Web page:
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One should not measure a smartphone camera by megapixels alone.
To stand out in a crowded smartphone market, device makers boast about having more megapixels, more filters, more zoom, more sensors. But when your baby is taking his or her first steps, what counts is how fast you can get from pocket to picture.
Google's latest darling, the Motorola Moto X, has a trick for getting to the camera fast: twist your wrist twice and the camera turns on. No swiping icons, typing passwords, or fiddling with power buttons.
Motorola claims you'll "never miss a shot" with its method. But how much faster is its camera wake-up shortcut compared with those of other smartphones?
There was only one way to settle the matter: a smartphone shutter showdown. I pitted today's top smartphones against one another in a series of timed tests. Using a stopwatch to calculate the seconds between sleep mode and the snap, I averaged the time of seven trials for six different phones: Samsung Galaxy S4 Zoom, Nokia Lumia 1020, iPhone 5, HTC One, BlackBerry Z10, and the Moto X.
To make this a realistic test, I put a password on every phone. Some camera shortcuts skip the password, and some do not.
Of course, testing how fast I can take a photo is not an exact science. There's human error and environmental factors that play a role. You may get a better time than I did after drinking a couple shots of espresso. Regardless, the test reveled clear slow-poke phones in the bunch. Some design and programming factors will trip up the fastest fingers:
Shutter buttons don't always mean shortcut
The Nokia Lumia 1020 and Samsung Galaxy S4 Zoom are smartphones that center around camera quality. Each phone has a built-in shutter button, but it doesn't help with speed.
The shutter button on the Lumia 1020 will wake up the phone, yet owners still need to enter in a password before the camera app will open. Slowing things down more is the Galaxy S4 Zoom. Its shutter button will not wake up the phone, so owners will have to hit the power button, enter the password, and then hit the shutter button to open the camera app.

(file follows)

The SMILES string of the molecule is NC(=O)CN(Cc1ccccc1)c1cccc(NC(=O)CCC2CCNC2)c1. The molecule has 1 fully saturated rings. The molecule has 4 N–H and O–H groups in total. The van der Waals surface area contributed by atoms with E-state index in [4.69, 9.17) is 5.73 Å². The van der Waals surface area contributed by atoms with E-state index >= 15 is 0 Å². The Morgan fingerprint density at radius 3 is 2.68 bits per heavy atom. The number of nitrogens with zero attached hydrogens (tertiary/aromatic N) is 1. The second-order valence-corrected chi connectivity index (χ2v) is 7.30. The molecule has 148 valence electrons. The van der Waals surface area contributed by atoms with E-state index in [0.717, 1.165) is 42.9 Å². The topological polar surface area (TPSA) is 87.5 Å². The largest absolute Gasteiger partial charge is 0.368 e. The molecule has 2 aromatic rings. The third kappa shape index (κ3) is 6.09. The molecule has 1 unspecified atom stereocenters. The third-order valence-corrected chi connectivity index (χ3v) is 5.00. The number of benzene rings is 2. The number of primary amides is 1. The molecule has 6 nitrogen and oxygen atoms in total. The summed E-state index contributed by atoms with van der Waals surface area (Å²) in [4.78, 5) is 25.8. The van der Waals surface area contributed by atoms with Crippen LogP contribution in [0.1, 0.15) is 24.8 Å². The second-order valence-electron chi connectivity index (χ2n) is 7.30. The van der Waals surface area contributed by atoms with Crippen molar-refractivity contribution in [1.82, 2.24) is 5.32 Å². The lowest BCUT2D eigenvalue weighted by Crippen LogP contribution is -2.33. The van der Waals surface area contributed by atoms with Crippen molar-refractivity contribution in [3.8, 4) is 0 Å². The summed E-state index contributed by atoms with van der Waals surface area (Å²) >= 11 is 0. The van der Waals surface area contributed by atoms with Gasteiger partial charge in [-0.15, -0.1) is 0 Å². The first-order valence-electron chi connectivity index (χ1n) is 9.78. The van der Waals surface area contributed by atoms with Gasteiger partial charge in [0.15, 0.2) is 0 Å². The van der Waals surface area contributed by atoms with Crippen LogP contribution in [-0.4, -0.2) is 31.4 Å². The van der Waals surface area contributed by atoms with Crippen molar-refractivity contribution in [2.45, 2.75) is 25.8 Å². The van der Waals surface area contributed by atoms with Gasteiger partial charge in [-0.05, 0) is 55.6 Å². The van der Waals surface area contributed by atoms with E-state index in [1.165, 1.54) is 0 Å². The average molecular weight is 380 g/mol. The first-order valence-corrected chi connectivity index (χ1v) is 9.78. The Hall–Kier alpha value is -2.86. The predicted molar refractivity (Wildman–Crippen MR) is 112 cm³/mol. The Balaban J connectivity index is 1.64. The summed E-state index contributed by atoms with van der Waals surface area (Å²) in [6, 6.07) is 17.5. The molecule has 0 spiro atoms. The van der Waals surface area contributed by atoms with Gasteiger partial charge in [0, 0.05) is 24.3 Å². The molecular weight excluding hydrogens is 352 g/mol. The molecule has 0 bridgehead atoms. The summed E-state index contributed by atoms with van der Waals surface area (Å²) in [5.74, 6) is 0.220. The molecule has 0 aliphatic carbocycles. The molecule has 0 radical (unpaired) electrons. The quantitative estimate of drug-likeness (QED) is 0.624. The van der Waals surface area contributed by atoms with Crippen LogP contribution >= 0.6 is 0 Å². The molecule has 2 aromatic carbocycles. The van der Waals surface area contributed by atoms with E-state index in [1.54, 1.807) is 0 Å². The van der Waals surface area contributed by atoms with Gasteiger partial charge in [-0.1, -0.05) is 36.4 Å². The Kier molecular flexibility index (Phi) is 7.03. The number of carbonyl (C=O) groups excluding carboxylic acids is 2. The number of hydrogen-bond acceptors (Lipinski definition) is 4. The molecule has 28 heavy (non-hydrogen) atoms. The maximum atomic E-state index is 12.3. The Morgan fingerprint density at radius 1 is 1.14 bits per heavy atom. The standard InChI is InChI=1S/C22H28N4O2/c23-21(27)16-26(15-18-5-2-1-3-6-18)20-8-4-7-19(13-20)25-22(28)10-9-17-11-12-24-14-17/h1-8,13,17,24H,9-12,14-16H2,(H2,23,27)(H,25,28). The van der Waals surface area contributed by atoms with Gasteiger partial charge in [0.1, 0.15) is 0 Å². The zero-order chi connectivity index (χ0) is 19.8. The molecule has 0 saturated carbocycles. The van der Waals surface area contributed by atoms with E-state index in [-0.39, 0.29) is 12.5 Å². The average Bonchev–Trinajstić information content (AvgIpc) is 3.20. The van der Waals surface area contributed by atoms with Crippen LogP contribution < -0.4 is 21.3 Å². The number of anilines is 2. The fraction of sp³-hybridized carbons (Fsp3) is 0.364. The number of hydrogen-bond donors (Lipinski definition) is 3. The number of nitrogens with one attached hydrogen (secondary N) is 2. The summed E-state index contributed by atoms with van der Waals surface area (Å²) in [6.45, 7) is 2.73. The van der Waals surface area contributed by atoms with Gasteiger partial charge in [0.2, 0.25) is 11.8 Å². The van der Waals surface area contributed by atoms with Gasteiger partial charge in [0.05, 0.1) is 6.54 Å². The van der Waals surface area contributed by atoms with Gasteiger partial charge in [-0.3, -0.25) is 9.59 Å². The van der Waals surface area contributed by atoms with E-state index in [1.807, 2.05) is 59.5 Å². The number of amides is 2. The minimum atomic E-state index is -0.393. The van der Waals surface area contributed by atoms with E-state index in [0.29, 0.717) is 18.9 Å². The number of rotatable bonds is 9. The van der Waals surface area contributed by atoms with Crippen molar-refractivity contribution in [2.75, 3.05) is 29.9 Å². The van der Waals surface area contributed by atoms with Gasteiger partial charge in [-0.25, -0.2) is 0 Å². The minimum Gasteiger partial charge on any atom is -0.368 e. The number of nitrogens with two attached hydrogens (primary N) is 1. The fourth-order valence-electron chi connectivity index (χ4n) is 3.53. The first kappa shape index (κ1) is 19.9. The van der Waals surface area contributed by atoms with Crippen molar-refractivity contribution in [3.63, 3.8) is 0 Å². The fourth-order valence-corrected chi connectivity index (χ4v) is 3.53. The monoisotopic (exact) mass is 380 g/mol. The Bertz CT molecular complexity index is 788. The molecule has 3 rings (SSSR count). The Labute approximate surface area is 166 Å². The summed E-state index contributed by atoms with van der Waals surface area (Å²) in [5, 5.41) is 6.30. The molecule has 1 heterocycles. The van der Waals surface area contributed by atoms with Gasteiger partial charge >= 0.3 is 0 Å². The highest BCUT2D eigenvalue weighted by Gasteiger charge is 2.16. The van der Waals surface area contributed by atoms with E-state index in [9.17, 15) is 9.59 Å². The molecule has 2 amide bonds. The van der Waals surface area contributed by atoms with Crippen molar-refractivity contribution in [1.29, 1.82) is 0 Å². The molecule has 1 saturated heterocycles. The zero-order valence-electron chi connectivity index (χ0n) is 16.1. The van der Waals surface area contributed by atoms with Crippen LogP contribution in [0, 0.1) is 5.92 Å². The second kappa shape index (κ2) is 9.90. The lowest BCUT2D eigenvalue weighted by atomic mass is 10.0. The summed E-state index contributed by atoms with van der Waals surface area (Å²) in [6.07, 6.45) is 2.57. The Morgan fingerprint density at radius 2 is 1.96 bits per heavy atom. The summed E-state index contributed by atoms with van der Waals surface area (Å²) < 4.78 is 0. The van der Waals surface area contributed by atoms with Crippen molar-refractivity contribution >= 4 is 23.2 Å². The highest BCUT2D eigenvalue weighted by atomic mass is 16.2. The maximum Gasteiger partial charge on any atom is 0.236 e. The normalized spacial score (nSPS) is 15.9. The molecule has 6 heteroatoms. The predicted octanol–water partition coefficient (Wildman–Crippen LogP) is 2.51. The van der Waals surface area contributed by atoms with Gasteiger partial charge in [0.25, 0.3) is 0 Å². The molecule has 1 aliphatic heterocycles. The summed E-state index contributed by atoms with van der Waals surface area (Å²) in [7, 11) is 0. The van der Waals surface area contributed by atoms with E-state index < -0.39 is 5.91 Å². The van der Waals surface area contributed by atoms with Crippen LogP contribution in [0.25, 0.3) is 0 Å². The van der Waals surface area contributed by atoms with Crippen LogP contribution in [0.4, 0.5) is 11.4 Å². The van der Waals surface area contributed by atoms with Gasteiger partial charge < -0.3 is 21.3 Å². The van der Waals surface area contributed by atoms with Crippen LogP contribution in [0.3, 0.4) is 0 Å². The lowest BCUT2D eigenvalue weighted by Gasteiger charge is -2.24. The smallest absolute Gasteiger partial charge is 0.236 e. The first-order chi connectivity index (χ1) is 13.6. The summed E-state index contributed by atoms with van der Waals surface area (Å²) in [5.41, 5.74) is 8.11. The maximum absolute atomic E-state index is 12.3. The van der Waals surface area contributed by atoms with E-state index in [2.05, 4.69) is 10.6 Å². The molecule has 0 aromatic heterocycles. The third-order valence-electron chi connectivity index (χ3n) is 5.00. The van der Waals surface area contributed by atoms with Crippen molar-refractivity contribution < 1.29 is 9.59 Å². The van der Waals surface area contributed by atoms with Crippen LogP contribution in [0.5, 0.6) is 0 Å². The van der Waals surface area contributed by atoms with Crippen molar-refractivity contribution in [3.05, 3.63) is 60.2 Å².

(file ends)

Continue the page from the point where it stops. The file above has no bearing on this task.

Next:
It's not just the Zoom that's slow. Samsung's flagship Galaxy S4 also takes longer to access the camera. It's a programming problem: there's no way to skip the lock-screen password to open the camera app. The ability to add a lock-screen camera shortcut is disabled when a password is enabled.
Not all shortcut icons are created equal
The security-centered BlackBerry Z10 will let users skip a password to snap a picture. But it involves holding down a camera icon for a couple seconds. That eats up a little more time (and patience) than the HTC One and iPhone 5, both of which have a lock-screen camera icon that skips the password with a quick tap and swipe.
With this tactic, the HTC One and iPhone 5 were noticeably faster than the Lumia 1020 or Galaxy S4 Zoom. But to see which phone is the quickest of the bunch, you'll have to watch the video above.
Update - Clarification: The Lumia 1020 is a bit different than other Windows Phone devices. The default setting is to have the dedicated camera button open the special Nokia Pro Cam app, which takes advantage of the 41-megapixel camera. It does require a password to use Nokia's advanced camera application. In settings, the camera button can be changed so it opens the normal Windows camera app, which does not require a password. (But what good is having a special 41-megapixel camera if you don't use Nokia's Pro Cam as the default for the camera button?)